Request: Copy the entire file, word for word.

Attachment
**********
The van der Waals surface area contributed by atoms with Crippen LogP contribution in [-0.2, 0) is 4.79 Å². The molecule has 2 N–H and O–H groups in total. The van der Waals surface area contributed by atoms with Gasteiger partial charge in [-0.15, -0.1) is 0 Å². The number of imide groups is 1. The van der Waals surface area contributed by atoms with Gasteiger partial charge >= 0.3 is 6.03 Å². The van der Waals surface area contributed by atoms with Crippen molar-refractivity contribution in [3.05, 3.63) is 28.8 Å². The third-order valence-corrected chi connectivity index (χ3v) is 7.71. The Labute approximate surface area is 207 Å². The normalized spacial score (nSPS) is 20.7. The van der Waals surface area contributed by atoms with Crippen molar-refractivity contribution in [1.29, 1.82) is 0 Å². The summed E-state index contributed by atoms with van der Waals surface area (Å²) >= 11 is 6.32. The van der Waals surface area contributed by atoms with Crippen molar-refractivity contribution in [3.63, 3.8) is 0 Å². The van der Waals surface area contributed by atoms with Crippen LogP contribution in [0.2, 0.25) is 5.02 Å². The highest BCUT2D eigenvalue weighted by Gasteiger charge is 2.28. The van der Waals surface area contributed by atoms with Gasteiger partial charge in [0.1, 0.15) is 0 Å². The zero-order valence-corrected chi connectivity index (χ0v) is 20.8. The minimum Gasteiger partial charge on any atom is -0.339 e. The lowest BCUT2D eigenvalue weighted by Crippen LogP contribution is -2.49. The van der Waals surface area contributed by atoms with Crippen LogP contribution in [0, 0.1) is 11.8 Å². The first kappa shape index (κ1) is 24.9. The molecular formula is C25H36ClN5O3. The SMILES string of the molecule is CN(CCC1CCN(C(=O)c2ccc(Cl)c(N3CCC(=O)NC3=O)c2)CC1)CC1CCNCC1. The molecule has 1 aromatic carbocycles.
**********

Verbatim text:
The van der Waals surface area contributed by atoms with Crippen LogP contribution in [-0.2, 0) is 4.79 Å². The molecule has 2 N–H and O–H groups in total. The van der Waals surface area contributed by atoms with Gasteiger partial charge in [-0.15, -0.1) is 0 Å². The number of imide groups is 1. The van der Waals surface area contributed by atoms with Gasteiger partial charge >= 0.3 is 6.03 Å². The van der Waals surface area contributed by atoms with Crippen molar-refractivity contribution in [3.05, 3.63) is 28.8 Å². The third-order valence-corrected chi connectivity index (χ3v) is 7.71. The Labute approximate surface area is 207 Å². The normalized spacial score (nSPS) is 20.7. The van der Waals surface area contributed by atoms with Crippen molar-refractivity contribution in [1.29, 1.82) is 0 Å². The summed E-state index contributed by atoms with van der Waals surface area (Å²) >= 11 is 6.32. The van der Waals surface area contributed by atoms with Crippen molar-refractivity contribution in [3.63, 3.8) is 0 Å². The van der Waals surface area contributed by atoms with Crippen LogP contribution in [0.2, 0.25) is 5.02 Å². The highest BCUT2D eigenvalue weighted by Gasteiger charge is 2.28. The van der Waals surface area contributed by atoms with Gasteiger partial charge in [0.1, 0.15) is 0 Å². The zero-order valence-corrected chi connectivity index (χ0v) is 20.8. The minimum Gasteiger partial charge on any atom is -0.339 e. The lowest BCUT2D eigenvalue weighted by Crippen LogP contribution is -2.49. The van der Waals surface area contributed by atoms with Crippen LogP contribution in [0, 0.1) is 11.8 Å². The first kappa shape index (κ1) is 24.9. The molecular formula is C25H36ClN5O3. The SMILES string of the molecule is CN(CCC1CCN(C(=O)c2ccc(Cl)c(N3CCC(=O)NC3=O)c2)CC1)CC1CCNCC1. The molecule has 1 aromatic carbocycles.